Committee on the Rights of the Child
30 September 2013
The Committee on the Rights of the Child today completed its consideration of the combined third to fourth periodic report of Luxembourg on its implementation of the provisions of the Convention on the Rights of the Child.
Presenting the report, Jean-Marc Hoscheit, Permanent Representative of Luxembourg to the United Nations Office at Geneva, said that Luxembourg was a multicultural society with many immigrants, which created specific challenges when it came to the integration of children in society. Taking into account the exceptional linguistic and social diversity of students in Luxembourg’s schools, a plan was devised to boost socio-vocational integration, help young persons to manage their personal career paths, and promote continuing education through the “Maison de l’orientation”. Other efforts undertaken for the promotion and protection of children’s rights included launching a national programme for the promotion of reproductive health; conducting awareness-raising campaigns on the negative effects of alcohol consumption on pregnant women and their unborn children; and reforming secondary education and domestic violence legislation.
In the interactive dialogue that followed, the Committee praised Luxembourg on the clear and detailed information it had provided on its implementation of the Convention. Experts raised issues concerning measures taken to facilitate the integration of migrant children in society, particularly in the education system, awareness of the principles of the Convention among young children and adolescents, opportunities for young persons to express their views, voice concerns and lodge complaints, and the withdrawal by Luxembourg of reservations on the Convention. Questions were also asked about the country’s rate of school drop-outs, juvenile justice and the detention of minors, the level of participation of civil society in the drafting of the country report, and the distinction between legitimate and illegitimate children in domestic legislation.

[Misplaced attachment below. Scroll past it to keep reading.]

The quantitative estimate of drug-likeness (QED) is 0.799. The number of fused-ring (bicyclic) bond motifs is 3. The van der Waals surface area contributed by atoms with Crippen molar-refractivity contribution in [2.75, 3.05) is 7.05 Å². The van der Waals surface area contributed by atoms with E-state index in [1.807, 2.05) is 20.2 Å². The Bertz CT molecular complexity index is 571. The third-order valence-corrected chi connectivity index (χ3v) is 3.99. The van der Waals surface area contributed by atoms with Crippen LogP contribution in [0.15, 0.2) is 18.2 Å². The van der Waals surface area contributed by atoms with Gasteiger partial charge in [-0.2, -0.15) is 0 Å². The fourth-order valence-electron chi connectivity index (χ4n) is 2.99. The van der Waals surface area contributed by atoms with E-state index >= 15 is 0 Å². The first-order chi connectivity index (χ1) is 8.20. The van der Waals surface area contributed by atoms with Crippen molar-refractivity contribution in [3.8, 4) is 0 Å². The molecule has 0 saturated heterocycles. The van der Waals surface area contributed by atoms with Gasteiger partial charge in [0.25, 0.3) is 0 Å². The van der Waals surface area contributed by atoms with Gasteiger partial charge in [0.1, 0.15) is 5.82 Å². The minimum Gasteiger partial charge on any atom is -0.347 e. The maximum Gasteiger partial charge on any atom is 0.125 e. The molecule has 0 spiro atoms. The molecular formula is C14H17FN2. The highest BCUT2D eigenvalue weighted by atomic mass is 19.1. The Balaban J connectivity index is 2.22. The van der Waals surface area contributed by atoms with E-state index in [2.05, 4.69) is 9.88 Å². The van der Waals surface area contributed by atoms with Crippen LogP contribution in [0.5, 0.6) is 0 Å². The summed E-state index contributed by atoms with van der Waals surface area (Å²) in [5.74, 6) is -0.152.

In concluding remarks, Renate Winter, Country Co-Rapporteur for Luxembourg, said that there were not many problems in Luxembourg but the challenges that remained were difficult ones. The Committee commended the country on the progress it had made, and, bearing in mind that Luxembourg had all the necessary resources, believed that it could improve even more the situation of children’s rights.
Mr. Hoscheit said that, despite being a small country, Luxembourg had many specificities and, therefore, was facing very specific challenges. Luxembourg had always been involved in international exchange and reflection, and was keen to get its standards and practices up to the ideals required by the Convention.
The delegation of Luxembourg included representatives from the Ministry for Family Affairs and Integration, the Ministry of Justice, the Ministry of Health, the Ministry of Education and Vocational Training, and the Permanent Mission of Luxembourg to the United Nations Office at Geneva.
The next public meeting of the Committee will take place at 10 a.m. on Tuesday, 1 October, when the Committee will consider the combined second and third periodic report of Monaco (CRC/C/MCO/2-3).
The combined third and fourth periodic report of Luxembourg can be read here: CRC/C/LUX/3-4.
Presentation of the Report
JEAN-MARC HOSCHEIT, Permanent Representative of Luxembourg to the United Nations Office at Geneva, presenting the report, said that Luxembourg’s ongoing commitment to the rights of the child was obvious in many areas and was the result of a firm political commitment by successive Governments. Luxembourg was a multicultural society with many immigrants, which created specific challenges when it came to the integration of children in society. The country’s population had seen an increase of between 12.3 and 22.2 per cent in recent years. Consequently, the number of children in secondary schools had also increased by 20 per cent during the period 2001-2009, which created the need to invest additional resources in infrastructure.
Concerning specific efforts undertaken by Luxembourg to promote and protect the rights of the child, in March 2013 a structured dialogue was established with the youth through the initiative “Youth Guarantee”, the aim of which was to introduce various measures for young job-seekers. Turning to health care, in July 2013 the Ministries of National Education, Equal Opportunities and Family Affairs had launched a national programme for the promotion of reproductive health. The first steps under that new action plan had already been made, aimed at raising awareness about reproductive health issues among young persons. In addition, the Centre of Public Research had published two reports on mothers and children, and had also launched an awareness-raising campaign for pregnant women and their partners, drawing their attention to the negative effects of alcohol on the health of the foetus.
A reform of domestic violence laws was currently underway. In the context of that reform many constructive discussions had taken place between civil society, the Government and other stakeholders. The amended law on domestic violence introduced a number of improvements concerning the treatment of victims, adults and children.